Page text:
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    Brussels minister accused of threatening a shopkeeper

    © Belga
    © Belga

    An altercation occurred in an Ixelles neighbourhood between a café owner and a Brussels minister known for his anti-vehicle policies, after the latter was asked to leave the merchant’s terrace, where he was campaigning on Wednesday.

    The owner of Pam Pam Café, located in Ixelles’ hip Chatelaîn neighbourhood, took to Facebook to recount how Brussels Minister of Mobility Pascal Smet had threatened him, after being asked to leave the café’s terrace, where Smet was distributing electoral tracts to the café’s clients.

    “Pascal Smet wanted to distribute his tracts and give his spiel on my establishment’s terrace in Place du Chatelaîn. My daughter politely asked him to leave” café owner Jean-Marie VandeVelde wrote, explaining that he had also asked other politicians to refrain from campaigning in his terrace.

    “Unlike his colleagues and political adversaries, Pascal Smet took it very badly,” he continued.

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    “As I was leading him away from the terrace, he told me that it did not respect the regulations,” the cafe owner later told RTBF.

    While Smet confirmed that he had been asked to leave, he denied threatening the business owner.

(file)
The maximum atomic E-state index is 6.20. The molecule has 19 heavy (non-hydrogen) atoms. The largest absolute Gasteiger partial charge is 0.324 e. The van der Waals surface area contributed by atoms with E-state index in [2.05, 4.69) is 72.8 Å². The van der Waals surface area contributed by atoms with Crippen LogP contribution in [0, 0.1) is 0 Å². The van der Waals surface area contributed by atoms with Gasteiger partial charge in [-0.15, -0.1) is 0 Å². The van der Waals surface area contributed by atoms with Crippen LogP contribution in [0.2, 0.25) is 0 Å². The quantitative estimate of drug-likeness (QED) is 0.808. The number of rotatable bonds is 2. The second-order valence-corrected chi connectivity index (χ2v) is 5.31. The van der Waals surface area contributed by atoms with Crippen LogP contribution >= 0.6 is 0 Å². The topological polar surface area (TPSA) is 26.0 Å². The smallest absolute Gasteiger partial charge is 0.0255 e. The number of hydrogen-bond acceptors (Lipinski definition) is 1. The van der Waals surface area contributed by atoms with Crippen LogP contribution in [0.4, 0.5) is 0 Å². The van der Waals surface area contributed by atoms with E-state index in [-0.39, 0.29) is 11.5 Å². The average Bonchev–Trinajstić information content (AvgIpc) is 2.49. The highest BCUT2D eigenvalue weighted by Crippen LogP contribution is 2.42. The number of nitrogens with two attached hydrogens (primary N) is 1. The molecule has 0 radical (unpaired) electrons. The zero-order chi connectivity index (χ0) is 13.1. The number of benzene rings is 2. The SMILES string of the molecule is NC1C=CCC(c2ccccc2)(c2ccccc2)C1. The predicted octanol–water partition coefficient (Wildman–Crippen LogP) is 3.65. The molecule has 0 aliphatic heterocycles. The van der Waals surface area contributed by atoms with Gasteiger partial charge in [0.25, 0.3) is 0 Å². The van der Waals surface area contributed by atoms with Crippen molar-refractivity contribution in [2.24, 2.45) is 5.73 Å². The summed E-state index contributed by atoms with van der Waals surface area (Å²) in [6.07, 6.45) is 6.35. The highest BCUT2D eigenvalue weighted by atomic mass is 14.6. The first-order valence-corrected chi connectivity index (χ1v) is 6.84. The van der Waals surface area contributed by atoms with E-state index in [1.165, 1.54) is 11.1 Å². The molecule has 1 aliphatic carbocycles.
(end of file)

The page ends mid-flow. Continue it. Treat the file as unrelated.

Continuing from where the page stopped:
“Yesterday, one merchant (one), told me he was bothered by my presence in his terrace. I replied that I was on public property and that a terrace should always be accessible to pedestrians — It’s the law,” Smet told RTBF.

    The Brussels minister is known for spearheading several urban redevelopment projects to transform some of Brussels’ most heavy-traffic zones into pedestrian areas.

    Smet was campaigning as head of an electoral list, known as one.brussels, which had the day prior promoted a project to completely pedestrianise the square.

    “I felt menaced. Mr Smet became really upset when I asked him to leave my terrace,” VandeVelde told RTBF. “As a minister, I don’t think that he should behave this way,” he added.

    The Brussels’ minister’s anti-car policies have given him a bad name with other businesses in the city, after a separate disagreement with merchants in Brussels’ Sablon neighbourhood, also in Smet’s radar, resulted in them starting a “stop Smet” campaign.

    Gabriela Galindo
    The Brussels Times